Willard, a pudgy genius with curly hair, punched in numbers on his laptop. His reluctant assistant, Cody, watched with concern.
It was getting late, and they had to hurry.
"One more calculation ..." Willard punched a key on the laptop keyboard with the fl air of a concert pianist hitting the last note of a great concerto, "... and the program has now reached terminal status!"
Cody, who was definitely smart but not "Willard smart," turned to him and in his most intelligent voice asked, "Huh?"
"Why didn't you just say 'we're done'?"
"I am a man of science," replied Willard, closing the laptop with a flourish.
"No, you're a guy who uses big words."
"Oh," Willard nodded knowingly. "You mean a logophile. Or a logogogue. Or possibly a logomachist. Or -"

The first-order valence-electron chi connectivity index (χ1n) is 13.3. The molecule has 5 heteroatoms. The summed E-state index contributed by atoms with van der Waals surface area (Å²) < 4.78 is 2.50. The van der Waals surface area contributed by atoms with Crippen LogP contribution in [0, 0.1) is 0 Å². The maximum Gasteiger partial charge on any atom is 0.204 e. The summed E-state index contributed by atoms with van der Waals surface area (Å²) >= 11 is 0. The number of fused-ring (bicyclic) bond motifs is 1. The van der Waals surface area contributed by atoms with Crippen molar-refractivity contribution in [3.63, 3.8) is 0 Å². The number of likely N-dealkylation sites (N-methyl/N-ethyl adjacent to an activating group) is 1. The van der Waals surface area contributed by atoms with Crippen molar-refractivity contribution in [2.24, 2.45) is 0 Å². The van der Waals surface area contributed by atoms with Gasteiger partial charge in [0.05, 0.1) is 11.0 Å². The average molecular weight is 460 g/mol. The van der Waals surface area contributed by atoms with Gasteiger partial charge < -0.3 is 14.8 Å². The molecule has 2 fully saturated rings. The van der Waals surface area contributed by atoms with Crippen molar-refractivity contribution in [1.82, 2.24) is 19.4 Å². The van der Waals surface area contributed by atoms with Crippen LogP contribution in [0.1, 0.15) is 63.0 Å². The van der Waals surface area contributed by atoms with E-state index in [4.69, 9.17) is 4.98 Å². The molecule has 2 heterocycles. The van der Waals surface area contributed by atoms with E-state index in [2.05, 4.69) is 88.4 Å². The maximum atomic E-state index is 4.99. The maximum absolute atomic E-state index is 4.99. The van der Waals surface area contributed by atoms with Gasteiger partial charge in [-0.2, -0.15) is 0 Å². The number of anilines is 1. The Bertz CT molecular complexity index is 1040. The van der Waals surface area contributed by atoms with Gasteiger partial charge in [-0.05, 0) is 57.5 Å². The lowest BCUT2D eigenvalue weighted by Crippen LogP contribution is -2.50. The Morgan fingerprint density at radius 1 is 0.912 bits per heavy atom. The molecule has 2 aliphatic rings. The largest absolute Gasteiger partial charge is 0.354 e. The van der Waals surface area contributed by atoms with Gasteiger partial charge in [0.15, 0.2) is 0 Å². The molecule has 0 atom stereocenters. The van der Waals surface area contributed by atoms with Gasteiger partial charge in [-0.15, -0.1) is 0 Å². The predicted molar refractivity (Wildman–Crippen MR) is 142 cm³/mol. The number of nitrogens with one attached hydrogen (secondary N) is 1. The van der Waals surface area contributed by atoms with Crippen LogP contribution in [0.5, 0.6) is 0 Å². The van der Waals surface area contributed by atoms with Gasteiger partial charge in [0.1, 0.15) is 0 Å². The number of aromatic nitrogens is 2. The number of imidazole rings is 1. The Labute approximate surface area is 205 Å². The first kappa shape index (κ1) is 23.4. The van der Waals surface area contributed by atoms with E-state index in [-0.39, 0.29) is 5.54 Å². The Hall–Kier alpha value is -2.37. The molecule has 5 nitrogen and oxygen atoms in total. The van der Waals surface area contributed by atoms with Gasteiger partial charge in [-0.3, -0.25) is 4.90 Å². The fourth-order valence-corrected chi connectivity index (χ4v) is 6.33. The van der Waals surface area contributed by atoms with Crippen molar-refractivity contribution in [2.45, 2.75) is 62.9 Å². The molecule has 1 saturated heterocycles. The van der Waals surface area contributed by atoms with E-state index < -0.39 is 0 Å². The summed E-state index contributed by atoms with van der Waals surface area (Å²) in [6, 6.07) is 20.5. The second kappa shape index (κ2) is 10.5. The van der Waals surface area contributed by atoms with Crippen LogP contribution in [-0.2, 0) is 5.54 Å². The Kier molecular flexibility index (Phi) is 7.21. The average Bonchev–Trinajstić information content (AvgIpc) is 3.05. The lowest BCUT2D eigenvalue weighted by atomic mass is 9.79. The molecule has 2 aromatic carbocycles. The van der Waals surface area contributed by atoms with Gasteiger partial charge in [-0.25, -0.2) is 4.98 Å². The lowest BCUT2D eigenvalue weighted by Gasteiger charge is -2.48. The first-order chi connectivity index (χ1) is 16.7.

Willard grinned as the laptop's lights flickered greenly. "I will gladly desist, my friend."
Cody started to answer, then stopped. Willard had always been smart. But lately he'd been testing his vocabulary ... and Cody's patience. A lot of people get their exercise by working out with weights. Willard worked out with words. Not that Cody blamed him. At school everyone made fun of him. Maybe this was his new way of fighting back.
Cody continued watching. "You still haven't told me how these are going to help Piper and her family."
"It will momentarily become clear," Willard said. "And you shall have nothing further to worry about."
Cody sighed, running his fingers through his hair. He'd heard that before. "That's what worries me."
"Here." Willard handed him two leg harnesses. "Put these on. They will assist in the stabilization process."
As Cody grabbed the leg harnesses, he thought back to some other not-so-successful-inventions Willard had recently created. Little things, like ...